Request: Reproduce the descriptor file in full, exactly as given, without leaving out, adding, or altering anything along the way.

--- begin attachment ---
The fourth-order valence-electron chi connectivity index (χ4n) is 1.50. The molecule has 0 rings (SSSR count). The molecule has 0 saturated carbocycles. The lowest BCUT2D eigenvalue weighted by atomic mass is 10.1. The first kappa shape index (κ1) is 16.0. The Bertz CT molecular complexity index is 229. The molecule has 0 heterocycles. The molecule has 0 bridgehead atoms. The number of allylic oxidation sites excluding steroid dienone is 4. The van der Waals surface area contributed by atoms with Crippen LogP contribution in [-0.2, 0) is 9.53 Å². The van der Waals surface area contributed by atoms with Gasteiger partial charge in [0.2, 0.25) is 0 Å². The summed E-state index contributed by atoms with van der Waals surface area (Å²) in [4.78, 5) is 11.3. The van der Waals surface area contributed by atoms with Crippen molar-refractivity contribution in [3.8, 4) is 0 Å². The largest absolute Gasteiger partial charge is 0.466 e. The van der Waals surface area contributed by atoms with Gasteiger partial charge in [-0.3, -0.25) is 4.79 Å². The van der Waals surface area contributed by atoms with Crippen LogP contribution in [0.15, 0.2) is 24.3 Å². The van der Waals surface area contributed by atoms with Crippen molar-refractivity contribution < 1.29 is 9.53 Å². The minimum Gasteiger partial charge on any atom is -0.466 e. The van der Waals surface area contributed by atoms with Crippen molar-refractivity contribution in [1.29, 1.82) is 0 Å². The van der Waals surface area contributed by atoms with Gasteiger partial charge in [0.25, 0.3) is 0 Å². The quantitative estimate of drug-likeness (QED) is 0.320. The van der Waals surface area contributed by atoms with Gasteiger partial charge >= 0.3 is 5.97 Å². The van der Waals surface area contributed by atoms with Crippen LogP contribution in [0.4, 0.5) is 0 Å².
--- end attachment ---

The fourth-order valence-electron chi connectivity index (χ4n) is 1.50. The molecule has 0 rings (SSSR count). The molecule has 0 saturated carbocycles. The lowest BCUT2D eigenvalue weighted by atomic mass is 10.1. The first kappa shape index (κ1) is 16.0. The Bertz CT molecular complexity index is 229. The molecule has 0 heterocycles. The molecule has 0 bridgehead atoms. The number of allylic oxidation sites excluding steroid dienone is 4. The van der Waals surface area contributed by atoms with Crippen LogP contribution in [-0.2, 0) is 9.53 Å². The van der Waals surface area contributed by atoms with Gasteiger partial charge in [0.2, 0.25) is 0 Å². The summed E-state index contributed by atoms with van der Waals surface area (Å²) in [4.78, 5) is 11.3. The van der Waals surface area contributed by atoms with Crippen molar-refractivity contribution in [3.8, 4) is 0 Å². The largest absolute Gasteiger partial charge is 0.466 e. The van der Waals surface area contributed by atoms with Gasteiger partial charge in [-0.3, -0.25) is 4.79 Å². The van der Waals surface area contributed by atoms with Crippen LogP contribution in [0.15, 0.2) is 24.3 Å². The van der Waals surface area contributed by atoms with Crippen molar-refractivity contribution < 1.29 is 9.53 Å². The minimum Gasteiger partial charge on any atom is -0.466 e. The van der Waals surface area contributed by atoms with Crippen molar-refractivity contribution in [1.29, 1.82) is 0 Å². The van der Waals surface area contributed by atoms with Gasteiger partial charge in [0.25, 0.3) is 0 Å². The quantitative estimate of drug-likeness (QED) is 0.320. The van der Waals surface area contributed by atoms with Gasteiger partial charge >= 0.3 is 5.97 Å². The van der Waals surface area contributed by atoms with Crippen LogP contribution in [0.4, 0.5) is 0 Å².